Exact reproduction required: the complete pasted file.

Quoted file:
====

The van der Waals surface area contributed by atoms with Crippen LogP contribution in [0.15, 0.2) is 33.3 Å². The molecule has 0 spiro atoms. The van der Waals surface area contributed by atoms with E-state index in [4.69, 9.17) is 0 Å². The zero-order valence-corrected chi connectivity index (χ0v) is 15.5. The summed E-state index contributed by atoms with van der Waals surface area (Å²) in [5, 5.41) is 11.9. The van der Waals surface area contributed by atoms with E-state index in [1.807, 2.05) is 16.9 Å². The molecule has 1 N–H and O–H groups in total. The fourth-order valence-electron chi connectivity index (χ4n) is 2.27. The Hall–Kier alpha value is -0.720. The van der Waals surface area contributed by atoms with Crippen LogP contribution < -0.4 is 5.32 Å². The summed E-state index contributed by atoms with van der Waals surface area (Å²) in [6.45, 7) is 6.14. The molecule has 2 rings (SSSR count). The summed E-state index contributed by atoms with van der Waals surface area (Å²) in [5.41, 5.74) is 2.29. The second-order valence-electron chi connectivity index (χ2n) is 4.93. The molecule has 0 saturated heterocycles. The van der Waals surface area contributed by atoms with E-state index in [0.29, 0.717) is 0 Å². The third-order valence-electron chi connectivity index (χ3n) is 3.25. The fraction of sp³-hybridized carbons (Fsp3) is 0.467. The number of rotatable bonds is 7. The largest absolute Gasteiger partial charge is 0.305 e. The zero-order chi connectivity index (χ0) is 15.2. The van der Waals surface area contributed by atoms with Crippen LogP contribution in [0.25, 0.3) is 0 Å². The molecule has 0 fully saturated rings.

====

The van der Waals surface area contributed by atoms with Crippen LogP contribution in [0.15, 0.2) is 33.3 Å². The molecule has 0 spiro atoms. The van der Waals surface area contributed by atoms with E-state index in [4.69, 9.17) is 0 Å². The zero-order valence-corrected chi connectivity index (χ0v) is 15.5. The summed E-state index contributed by atoms with van der Waals surface area (Å²) in [5, 5.41) is 11.9. The van der Waals surface area contributed by atoms with E-state index in [1.807, 2.05) is 16.9 Å². The molecule has 1 N–H and O–H groups in total. The fourth-order valence-electron chi connectivity index (χ4n) is 2.27. The Hall–Kier alpha value is -0.720. The van der Waals surface area contributed by atoms with Crippen LogP contribution < -0.4 is 5.32 Å². The summed E-state index contributed by atoms with van der Waals surface area (Å²) in [6.45, 7) is 6.14. The molecule has 2 rings (SSSR count). The summed E-state index contributed by atoms with van der Waals surface area (Å²) in [5.41, 5.74) is 2.29. The second-order valence-electron chi connectivity index (χ2n) is 4.93. The molecule has 0 saturated heterocycles. The van der Waals surface area contributed by atoms with E-state index in [0.29, 0.717) is 0 Å². The third-order valence-electron chi connectivity index (χ3n) is 3.25. The fraction of sp³-hybridized carbons (Fsp3) is 0.467. The number of rotatable bonds is 7. The largest absolute Gasteiger partial charge is 0.305 e. The zero-order chi connectivity index (χ0) is 15.2. The van der Waals surface area contributed by atoms with Crippen LogP contribution in [0.25, 0.3) is 0 Å². The molecule has 0 fully saturated rings.